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Der Knochenmann

Great performances and Austrian dark humor
The great thing about crime novels is that they can take all the liberty they want to portray the problems of a society without being perceived as heavy handed, too intellectual or unpatriotic, as they can conveniently embed their criticism in the context of the crime story.

Wolf Haas' novels are by no means any exception to this rule. At a constantly high quality he manages to tell his detective stories drawing a bleak portrait of a hypocritical and morally rotten Austrian middle class with the cynical humour typical for that nation.

As with all Wolf Haas film adaptations so far, the acting in this one is first rate. Especially Josef Hader pulls off an even better version of the likable but chronically downtrodden detective Brenner. However, also some side characters such as the Löschenkohl impress with their performance.

As for the film itself, it unfortunately has a few deadbeat moments and some dialogues that move too slowly and are on the fringe of getting boring. Some scenes might also be considered as being more violent than necessary. Certain characters such as the Russian mobsters are too stereotypical to be really enjoyable.

However, the movie also features great dark humour throughout and finishes off with a furious and really enjoyable ending. Overall, I'd highly recommended it if you are into cynical society satire.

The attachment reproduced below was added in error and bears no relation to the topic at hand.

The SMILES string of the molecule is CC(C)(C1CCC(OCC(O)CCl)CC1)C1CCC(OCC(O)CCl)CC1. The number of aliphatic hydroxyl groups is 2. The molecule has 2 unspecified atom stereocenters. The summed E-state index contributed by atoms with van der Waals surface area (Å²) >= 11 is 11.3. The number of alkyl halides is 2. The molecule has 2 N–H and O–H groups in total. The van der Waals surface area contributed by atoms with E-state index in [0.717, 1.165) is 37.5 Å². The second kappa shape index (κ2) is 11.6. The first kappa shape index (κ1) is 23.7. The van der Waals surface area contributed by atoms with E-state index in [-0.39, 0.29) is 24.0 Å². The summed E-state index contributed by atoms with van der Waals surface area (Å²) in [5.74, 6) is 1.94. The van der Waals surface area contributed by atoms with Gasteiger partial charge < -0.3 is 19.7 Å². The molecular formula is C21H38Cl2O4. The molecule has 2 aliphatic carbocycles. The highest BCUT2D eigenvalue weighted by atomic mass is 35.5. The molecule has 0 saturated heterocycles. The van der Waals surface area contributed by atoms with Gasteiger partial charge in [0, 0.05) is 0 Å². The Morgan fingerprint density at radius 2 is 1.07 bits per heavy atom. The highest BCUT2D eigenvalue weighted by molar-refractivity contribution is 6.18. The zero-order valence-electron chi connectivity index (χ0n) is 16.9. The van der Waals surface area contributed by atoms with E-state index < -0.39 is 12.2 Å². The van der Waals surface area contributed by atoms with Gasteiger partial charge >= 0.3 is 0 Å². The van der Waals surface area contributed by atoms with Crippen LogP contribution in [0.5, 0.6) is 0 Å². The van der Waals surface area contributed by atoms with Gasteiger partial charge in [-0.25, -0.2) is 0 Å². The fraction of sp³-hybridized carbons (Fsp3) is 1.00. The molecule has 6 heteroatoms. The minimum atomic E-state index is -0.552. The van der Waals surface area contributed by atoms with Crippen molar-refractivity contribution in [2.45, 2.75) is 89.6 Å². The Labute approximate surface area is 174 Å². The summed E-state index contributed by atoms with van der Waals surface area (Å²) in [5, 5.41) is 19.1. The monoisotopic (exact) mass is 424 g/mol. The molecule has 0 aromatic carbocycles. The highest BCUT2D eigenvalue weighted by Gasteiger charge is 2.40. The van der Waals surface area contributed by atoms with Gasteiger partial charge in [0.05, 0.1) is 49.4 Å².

Star Trek Into Darkness

What happened to good screen writing ?
I am a long-term Trekkie and went into this movie fairly open-minded and full of expectation, perfectly seeing the need to adapt a franchise to the taste of a modern audience. It didn't disturb me either that the movie was shown in 3D, although I don't really consider it a big plus as the storytelling remains the most important aspect of a movie for me.

I don't take offense of the many action scenes and relatively violent fight sequences that are not very "Star Trek" like, but which are probably needed to appeal to a younger audience.

Unfortunately, it was the storytelling that disappointed me most. The plot was awfully unimaginative by basically just retelling "The Wrath of Khan" with a few plot parameters changed. What's even worse is the dialog that, as other reviewers pointed out, is at times hideously cheesy and other times just doesn't fit into the Star Trek canon ("For the love of God",...).

At one point Spock tells the villain that he needs to be stopped because otherwise he would kill anybody whom he considers "less than superior", a non-expression (superior compared to whom?) that a logically reasoning character like Spock would never use. At other times characters use replaceable standard-phrases that you could find in any B-movie and that are unintentionally funny ("It's good to have a family", "Because you are my friend, Spock.", "Let's go after the bastard")

Overall, it is one of the worst screen writing that I have recently been subjected to.

What makes the weak story even more a pity is that the technical execution of the movie is good. The film seems to have had a really good art direction, with nice and imaginative settings and both stunning and believable visuals throughout the movie. Other technical aspects of the movie, like the editing our the score were top-notch as well.